For the record, I do not include Defense Secretary Don Rumsfeld among “the bombers” who populate the administration, mainly because he makes an attempt to anticipate all the potential consequences of the use of force. Deputy Defense Secretary Paul Wolfowitz, on the other hand, is a “paint by the numbers” intellectual, who will say “Let’s drop some bombs and see what happens.” Unfortunately, the President’s National Security Advisor, Condoleezza Rice, who you note is a black lady, is in fact as green as they come. He was not being condescending, I’m glad you noted, when he told you that he thinks of her as his “daughter.” Twice in the last ten days, Mr. Keller, I had to e-mail people in the White House about giant factual errors she had made about Iraq. What she knows about it she has learned from Wolfowitz, who can never best Colin Powell at the chessboard, even with all the help he can muster from his mentor, Richard Perle, or all his pals in the press corps. As you noted: “For a man who decided, after a long and public introspection in 1995, that he did not have the stomach for campaign politics, Powell is nimble at the parts of his job that resemble campaign politics – the flattering wisecrack, the command of detail, the much-repeated answer that sound fresh and the ability to be alert when everyone else is fall-down tired. All of this has served him during the accelerated diplomacy of assembling a war coalition, which is a little like playing chess on 20 boards at once against challengers with wildly differing opening gambits.”

You quote another person, “a diplomat who has sparred with Powell,” as saying: “He’s a smart linear thinker, with iron self-control, tremendous pride and self-confidence, great leadership skills, limited analytical skills and a commanding presence... It’s an amazing package.” Here, I’m afraid your diplomat is not smart enough to see that Powell is not a linear thinker and that he has powerful analytical skills, limited only by his field of vision. Here is one place in your article that I really wish I knew the source. In the same way, you probed Powell for his “vision” and came away with this:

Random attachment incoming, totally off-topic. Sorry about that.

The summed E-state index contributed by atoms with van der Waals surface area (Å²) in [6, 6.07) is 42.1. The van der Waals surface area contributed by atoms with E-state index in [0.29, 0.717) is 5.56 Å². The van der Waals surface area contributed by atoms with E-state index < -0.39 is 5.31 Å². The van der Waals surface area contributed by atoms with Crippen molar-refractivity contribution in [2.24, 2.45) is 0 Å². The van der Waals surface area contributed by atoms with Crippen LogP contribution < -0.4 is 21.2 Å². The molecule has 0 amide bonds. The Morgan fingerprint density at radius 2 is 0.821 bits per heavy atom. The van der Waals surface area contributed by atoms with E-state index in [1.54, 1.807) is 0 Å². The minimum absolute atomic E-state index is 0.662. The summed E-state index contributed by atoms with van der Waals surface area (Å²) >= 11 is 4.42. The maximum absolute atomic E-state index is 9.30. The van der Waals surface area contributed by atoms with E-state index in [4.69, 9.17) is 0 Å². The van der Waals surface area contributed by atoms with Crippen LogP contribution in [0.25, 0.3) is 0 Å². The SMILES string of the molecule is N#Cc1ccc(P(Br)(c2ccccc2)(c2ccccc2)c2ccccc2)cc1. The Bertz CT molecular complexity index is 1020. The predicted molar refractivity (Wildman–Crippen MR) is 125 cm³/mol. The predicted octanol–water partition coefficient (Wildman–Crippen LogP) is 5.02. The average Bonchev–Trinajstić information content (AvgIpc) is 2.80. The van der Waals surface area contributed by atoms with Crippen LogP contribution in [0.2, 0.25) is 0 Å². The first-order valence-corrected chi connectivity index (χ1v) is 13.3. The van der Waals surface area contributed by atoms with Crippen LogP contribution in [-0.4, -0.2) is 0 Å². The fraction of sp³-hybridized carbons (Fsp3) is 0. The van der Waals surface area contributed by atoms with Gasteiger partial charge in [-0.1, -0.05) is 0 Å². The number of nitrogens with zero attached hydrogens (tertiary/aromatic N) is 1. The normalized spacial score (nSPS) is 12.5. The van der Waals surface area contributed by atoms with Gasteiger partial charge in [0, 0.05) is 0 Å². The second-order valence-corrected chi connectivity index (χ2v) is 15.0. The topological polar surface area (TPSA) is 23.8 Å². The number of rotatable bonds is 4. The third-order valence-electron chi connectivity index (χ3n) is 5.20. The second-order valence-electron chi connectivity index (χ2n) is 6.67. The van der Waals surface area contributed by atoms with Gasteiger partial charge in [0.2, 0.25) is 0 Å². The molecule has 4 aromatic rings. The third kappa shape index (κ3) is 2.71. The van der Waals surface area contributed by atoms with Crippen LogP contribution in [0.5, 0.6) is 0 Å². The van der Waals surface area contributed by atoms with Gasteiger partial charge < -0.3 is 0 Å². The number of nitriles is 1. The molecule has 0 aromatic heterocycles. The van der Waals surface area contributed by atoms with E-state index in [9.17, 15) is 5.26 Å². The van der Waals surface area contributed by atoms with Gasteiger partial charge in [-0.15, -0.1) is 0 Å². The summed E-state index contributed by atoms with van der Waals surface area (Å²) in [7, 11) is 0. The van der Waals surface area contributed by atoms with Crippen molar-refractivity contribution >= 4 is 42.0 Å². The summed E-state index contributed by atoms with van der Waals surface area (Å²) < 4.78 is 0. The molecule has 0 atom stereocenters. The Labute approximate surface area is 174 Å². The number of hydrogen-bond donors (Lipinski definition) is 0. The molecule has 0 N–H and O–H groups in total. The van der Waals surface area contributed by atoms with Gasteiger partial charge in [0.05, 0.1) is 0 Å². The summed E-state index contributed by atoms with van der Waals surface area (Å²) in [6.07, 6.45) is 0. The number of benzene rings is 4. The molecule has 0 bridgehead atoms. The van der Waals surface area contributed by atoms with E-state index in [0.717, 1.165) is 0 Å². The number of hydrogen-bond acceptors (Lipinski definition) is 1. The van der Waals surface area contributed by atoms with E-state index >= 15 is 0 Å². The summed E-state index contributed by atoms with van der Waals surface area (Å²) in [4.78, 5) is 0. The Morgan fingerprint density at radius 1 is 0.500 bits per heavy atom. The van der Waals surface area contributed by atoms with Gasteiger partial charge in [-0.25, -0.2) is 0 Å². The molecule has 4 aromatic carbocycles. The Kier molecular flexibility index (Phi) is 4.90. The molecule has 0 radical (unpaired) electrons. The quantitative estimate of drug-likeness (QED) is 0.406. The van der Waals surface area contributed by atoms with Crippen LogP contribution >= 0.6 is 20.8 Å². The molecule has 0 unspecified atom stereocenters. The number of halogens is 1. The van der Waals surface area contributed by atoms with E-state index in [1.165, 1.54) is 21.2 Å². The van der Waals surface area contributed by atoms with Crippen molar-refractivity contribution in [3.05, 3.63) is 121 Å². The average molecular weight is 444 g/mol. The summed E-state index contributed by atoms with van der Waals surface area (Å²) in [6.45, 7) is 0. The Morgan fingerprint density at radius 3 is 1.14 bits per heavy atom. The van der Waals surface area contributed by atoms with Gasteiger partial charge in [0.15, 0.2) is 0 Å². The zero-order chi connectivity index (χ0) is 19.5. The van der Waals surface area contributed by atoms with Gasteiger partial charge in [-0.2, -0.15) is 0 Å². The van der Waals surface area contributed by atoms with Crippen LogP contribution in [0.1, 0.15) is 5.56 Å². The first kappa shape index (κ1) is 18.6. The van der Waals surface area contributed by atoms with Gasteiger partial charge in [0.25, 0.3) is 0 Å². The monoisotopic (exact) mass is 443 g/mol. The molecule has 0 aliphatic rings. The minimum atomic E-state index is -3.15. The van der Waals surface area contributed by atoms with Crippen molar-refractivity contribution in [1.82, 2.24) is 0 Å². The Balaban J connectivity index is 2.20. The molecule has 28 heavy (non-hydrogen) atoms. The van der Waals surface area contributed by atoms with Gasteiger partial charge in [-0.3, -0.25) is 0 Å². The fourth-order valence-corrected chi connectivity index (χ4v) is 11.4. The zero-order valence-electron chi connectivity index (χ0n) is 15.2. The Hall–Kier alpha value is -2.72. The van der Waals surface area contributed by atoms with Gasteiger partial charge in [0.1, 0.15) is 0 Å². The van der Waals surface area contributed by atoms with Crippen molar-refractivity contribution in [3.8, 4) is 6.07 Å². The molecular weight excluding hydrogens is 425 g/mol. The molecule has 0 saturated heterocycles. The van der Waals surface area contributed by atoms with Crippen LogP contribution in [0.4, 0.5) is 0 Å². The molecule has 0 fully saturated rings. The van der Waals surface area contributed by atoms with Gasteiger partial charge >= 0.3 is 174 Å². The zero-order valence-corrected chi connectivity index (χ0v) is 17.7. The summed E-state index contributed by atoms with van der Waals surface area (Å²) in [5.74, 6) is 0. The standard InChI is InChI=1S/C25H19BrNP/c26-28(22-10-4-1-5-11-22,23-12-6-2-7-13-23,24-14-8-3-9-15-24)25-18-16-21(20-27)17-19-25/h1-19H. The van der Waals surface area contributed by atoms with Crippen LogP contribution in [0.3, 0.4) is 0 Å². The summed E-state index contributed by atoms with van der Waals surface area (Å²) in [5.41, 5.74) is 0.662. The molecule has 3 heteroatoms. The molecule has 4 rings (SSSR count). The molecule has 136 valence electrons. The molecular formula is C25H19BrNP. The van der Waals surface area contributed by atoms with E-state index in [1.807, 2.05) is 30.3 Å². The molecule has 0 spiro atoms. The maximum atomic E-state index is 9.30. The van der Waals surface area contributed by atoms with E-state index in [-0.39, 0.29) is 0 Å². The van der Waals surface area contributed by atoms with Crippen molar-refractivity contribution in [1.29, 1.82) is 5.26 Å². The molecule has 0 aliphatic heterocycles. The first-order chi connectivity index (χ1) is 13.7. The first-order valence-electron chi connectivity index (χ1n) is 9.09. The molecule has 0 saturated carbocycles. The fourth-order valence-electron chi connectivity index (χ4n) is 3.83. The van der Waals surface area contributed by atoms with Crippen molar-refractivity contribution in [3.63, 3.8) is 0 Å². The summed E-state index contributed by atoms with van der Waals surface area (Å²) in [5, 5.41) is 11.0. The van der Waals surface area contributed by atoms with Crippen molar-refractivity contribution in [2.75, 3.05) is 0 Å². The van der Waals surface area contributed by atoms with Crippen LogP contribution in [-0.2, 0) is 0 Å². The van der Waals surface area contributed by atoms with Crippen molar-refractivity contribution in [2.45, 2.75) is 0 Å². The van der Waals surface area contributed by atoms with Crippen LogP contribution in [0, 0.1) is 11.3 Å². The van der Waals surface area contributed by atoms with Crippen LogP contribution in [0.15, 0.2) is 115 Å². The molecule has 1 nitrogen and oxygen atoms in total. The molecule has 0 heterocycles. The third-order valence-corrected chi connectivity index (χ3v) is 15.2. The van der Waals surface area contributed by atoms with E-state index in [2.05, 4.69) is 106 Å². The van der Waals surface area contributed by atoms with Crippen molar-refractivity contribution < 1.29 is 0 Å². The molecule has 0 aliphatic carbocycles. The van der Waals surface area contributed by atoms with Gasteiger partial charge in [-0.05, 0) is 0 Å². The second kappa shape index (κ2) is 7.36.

The answer he gave was an articulate and utterly uncontroversial discourse on an America that would lead by the power of its example – a riff that paid effusive homage to Ronald Reagan’s “shining city on a hill.” Except for a somewhat heavier foot on the pedal of free markets than you might have heard from a Democratic administration, it was uplifting, nonpartisan boilerplate and seemed to confirm what just about everyone who has worked with Powell says about him, that he is a problem solver, not a visionary.

I’m afraid, Mr. Keller, that this is where I must quibble with you. If you think the idea of America leading by the power of its example is utterly uncontroversial boilerplate, I think you should take a look at the forces arrayed against this view by the “bombers” in both parties who believe America should lead with its fist. If you want to find a Republican with limited powers of analysis and linear thinking, read Peter Boyer’s excellent piece on Newt Gingrich in the November 26 New Yorker. Newt, my old friend who was great at running through brick walls until he found a really thick one, has been placed on the elite Defense Policy Board by Don Rumsfeld, Dick Cheney and Paul Wolfowitz. Newt told Boyer that we should not wait until we wrap up Afghanistan and the Taliban. We should start bombing Iraq immediately, and while we are at it, we should bomb Iran, the Sudan and Somalia. It’s time to show them who is boss.